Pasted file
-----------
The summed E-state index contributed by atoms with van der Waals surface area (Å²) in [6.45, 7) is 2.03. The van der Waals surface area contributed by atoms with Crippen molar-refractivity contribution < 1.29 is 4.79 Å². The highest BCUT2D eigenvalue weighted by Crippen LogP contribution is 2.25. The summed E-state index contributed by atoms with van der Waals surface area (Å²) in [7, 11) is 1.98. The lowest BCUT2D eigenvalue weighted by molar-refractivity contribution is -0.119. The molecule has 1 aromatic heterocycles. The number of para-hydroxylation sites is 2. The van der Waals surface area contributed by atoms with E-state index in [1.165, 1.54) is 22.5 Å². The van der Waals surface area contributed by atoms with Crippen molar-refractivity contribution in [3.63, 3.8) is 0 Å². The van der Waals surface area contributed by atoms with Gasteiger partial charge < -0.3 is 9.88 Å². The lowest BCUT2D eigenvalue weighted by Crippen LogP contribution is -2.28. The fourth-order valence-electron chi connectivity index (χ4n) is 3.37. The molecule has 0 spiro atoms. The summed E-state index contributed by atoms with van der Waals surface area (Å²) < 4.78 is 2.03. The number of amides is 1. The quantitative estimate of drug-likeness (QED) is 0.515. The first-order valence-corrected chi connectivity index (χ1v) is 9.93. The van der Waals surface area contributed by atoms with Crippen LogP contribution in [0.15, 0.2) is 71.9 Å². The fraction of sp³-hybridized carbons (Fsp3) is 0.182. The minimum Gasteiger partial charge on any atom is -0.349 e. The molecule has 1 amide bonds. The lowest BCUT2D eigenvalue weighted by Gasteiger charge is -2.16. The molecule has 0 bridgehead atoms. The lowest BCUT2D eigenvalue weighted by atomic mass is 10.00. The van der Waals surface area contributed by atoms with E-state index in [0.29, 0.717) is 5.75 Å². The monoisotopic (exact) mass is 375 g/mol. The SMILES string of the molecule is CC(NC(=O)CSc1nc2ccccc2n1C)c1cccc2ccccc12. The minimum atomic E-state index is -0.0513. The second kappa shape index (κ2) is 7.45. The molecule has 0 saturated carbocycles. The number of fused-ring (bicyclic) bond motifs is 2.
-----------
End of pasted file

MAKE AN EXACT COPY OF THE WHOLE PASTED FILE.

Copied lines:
The summed E-state index contributed by atoms with van der Waals surface area (Å²) in [6.45, 7) is 2.03. The van der Waals surface area contributed by atoms with Crippen molar-refractivity contribution < 1.29 is 4.79 Å². The highest BCUT2D eigenvalue weighted by Crippen LogP contribution is 2.25. The summed E-state index contributed by atoms with van der Waals surface area (Å²) in [7, 11) is 1.98. The lowest BCUT2D eigenvalue weighted by molar-refractivity contribution is -0.119. The molecule has 1 aromatic heterocycles. The number of para-hydroxylation sites is 2. The van der Waals surface area contributed by atoms with E-state index in [1.165, 1.54) is 22.5 Å². The van der Waals surface area contributed by atoms with Crippen molar-refractivity contribution in [3.63, 3.8) is 0 Å². The van der Waals surface area contributed by atoms with Gasteiger partial charge < -0.3 is 9.88 Å². The lowest BCUT2D eigenvalue weighted by Crippen LogP contribution is -2.28. The fourth-order valence-electron chi connectivity index (χ4n) is 3.37. The molecule has 0 spiro atoms. The summed E-state index contributed by atoms with van der Waals surface area (Å²) < 4.78 is 2.03. The number of amides is 1. The quantitative estimate of drug-likeness (QED) is 0.515. The first-order valence-corrected chi connectivity index (χ1v) is 9.93. The van der Waals surface area contributed by atoms with Crippen LogP contribution in [0.15, 0.2) is 71.9 Å². The fraction of sp³-hybridized carbons (Fsp3) is 0.182. The minimum Gasteiger partial charge on any atom is -0.349 e. The molecule has 1 amide bonds. The lowest BCUT2D eigenvalue weighted by Gasteiger charge is -2.16. The molecule has 0 bridgehead atoms. The lowest BCUT2D eigenvalue weighted by atomic mass is 10.00. The van der Waals surface area contributed by atoms with E-state index in [0.29, 0.717) is 5.75 Å². The monoisotopic (exact) mass is 375 g/mol. The SMILES string of the molecule is CC(NC(=O)CSc1nc2ccccc2n1C)c1cccc2ccccc12. The minimum atomic E-state index is -0.0513. The second kappa shape index (κ2) is 7.45. The molecule has 0 saturated carbocycles. The number of fused-ring (bicyclic) bond motifs is 2.